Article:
How do you find emotional balance during a pandemic?


Over the past two years, many of us have faced major life changes, personal loss, and seemingly constant stress. What can we do to stay resilient? How can we help our households find their balance? In this article, we focus on family dynamics, emotional regulation, and building resilience during a crisis.

To address these topics, we spoke with Kim Allen and Adria Shipp Dunbar, two NC State experts on how we can maintain our emotional balance while supporting those around us. Allen is a published author, podcaster, co-founder and leader of the Family Life Coaching Association. She is currently the Acting Associate Dean and Director of Academic Programs at NC State’s College of Agriculture and Life Sciences. Dunbar’s work focuses on developing technology for counselor training and supervision, and promoting digital health among students. She is an assistant professor and doctoral program coordinator in the counselor training program in the Department of Educational Leadership, Policy, and Human Development at NC State.

This article is part of a Q&A series in which North Carolina state experts address issues related to COVID-19.

The abstract: We often hear about the importance of emotional well-being and mental health. What does it mean to be emotionally well?

Kim Allen: I tend to think of the word resilience when I think of wellness. Obviously, life has been particularly difficult for many of us over the past few years. With constant change, fear, and loss, it can be hard to be resilient. However, when we are able to find the positive and have hope despite the difficulties, that is mental well-being.

We know that resilience is about the ability to bounce back, and this is different for children than it is for adults in some ways, and similar in others. Resilience and emotional well-being come from both nature and nurture. Although there is a genetic component, we can all learn resilience skills such as emotion regulation and calmness. If we can focus on building resilience within ourselves, that also helps our children. Caring and loving parents are protective factors for children. Learning to manage our emotions and build our resilience helps our children.

TA: Is it easy to make emotional regulation a habit? Are there any practices that come to mind?

Allen: Anyone can learn the skills to regulate emotions. You know the old adage “breathe and count to 10”? It’s a technique for regulating emotions! We hear a lot about mindfulness, and regulating emotions is closely tied to mindfulness. This means being aware of our senses, noticing physical changes when we begin to feel strong emotions, and noticing our thought patterns during times of high stress. When we start to feel tension in our neck or think the worst is about to happen, we can regulate our emotions by slowing down, breathing deeply (which actually releases calming hormones), and slowly counting down. ‘at 10, breathing deeply. for the countdown.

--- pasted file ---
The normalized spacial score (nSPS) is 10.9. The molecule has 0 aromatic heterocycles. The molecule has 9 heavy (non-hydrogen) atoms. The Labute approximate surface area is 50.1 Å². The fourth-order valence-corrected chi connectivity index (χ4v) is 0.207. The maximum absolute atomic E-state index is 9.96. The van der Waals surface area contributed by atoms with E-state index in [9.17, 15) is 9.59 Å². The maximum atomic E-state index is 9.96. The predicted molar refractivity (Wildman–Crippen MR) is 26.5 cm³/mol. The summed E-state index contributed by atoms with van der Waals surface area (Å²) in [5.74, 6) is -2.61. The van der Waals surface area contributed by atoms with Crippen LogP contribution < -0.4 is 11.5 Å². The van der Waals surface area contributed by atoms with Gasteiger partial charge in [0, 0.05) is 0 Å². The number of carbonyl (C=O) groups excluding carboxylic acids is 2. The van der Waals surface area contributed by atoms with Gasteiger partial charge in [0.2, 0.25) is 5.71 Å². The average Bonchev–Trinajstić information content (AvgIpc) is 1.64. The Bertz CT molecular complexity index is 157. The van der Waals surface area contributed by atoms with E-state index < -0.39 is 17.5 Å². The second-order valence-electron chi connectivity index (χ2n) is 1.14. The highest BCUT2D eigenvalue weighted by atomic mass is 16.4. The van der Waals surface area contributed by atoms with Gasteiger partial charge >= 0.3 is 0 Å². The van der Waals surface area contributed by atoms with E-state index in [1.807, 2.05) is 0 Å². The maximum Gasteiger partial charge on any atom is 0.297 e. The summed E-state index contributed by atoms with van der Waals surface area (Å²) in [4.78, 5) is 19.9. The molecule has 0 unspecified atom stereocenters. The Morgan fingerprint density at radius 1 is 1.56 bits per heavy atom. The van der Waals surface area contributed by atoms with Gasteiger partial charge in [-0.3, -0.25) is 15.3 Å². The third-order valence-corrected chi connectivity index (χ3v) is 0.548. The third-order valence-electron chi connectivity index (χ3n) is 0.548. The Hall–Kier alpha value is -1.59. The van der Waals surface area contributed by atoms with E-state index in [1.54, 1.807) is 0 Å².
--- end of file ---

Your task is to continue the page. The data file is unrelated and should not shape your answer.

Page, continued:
AT: There is so much information circulating that it is difficult to know what one does not know. How do you avoid feeling overwhelmed by the news cycle?

Adria Shipp Dunbar: One thing that worked really well for me at the start of the pandemic was listing three “wins” for the day. We were home with two preschoolers and a newborn while juggling remote work and remote school responsibilities. Reflecting on what was going well, or what we were grateful for, definitely helped my mindset.

Recognizing who we are in times of stress and our behavioral patterns as responses to stress can also be very helpful for us and those who live with us. Kendra Adachione of my favorite podcasters and authors, talked about it in an episode of The Lazy Genius. For her, she had to create a plan and talk about every minute detail and logistical decision to regain control when her family tested positive for COVID-19. Other people can clean the house, make lists, start a new journal, rearrange childcare, plan future trips, or spend time outdoors. For me, a walk outside or a barre class plus a hot shower renews my sense of calm and control enough to help me overcome my typical stress reactions.

AT: What can parents do when they don’t have all the answers to the questions their children are asking?

Allen: Gosh, I totally identify with this one. Before my teenagers could be vaccinated, I worried so much and just didn’t have good answers for when they wanted to be with friends. That’s what I told them, “I know this must be so frustrating for you. We just don’t have good information available for me to make the decision that you are with your friends. Empathizing is key – letting kids know you understand their feelings and validating their frustrations can help kids know we’re all figuring this out.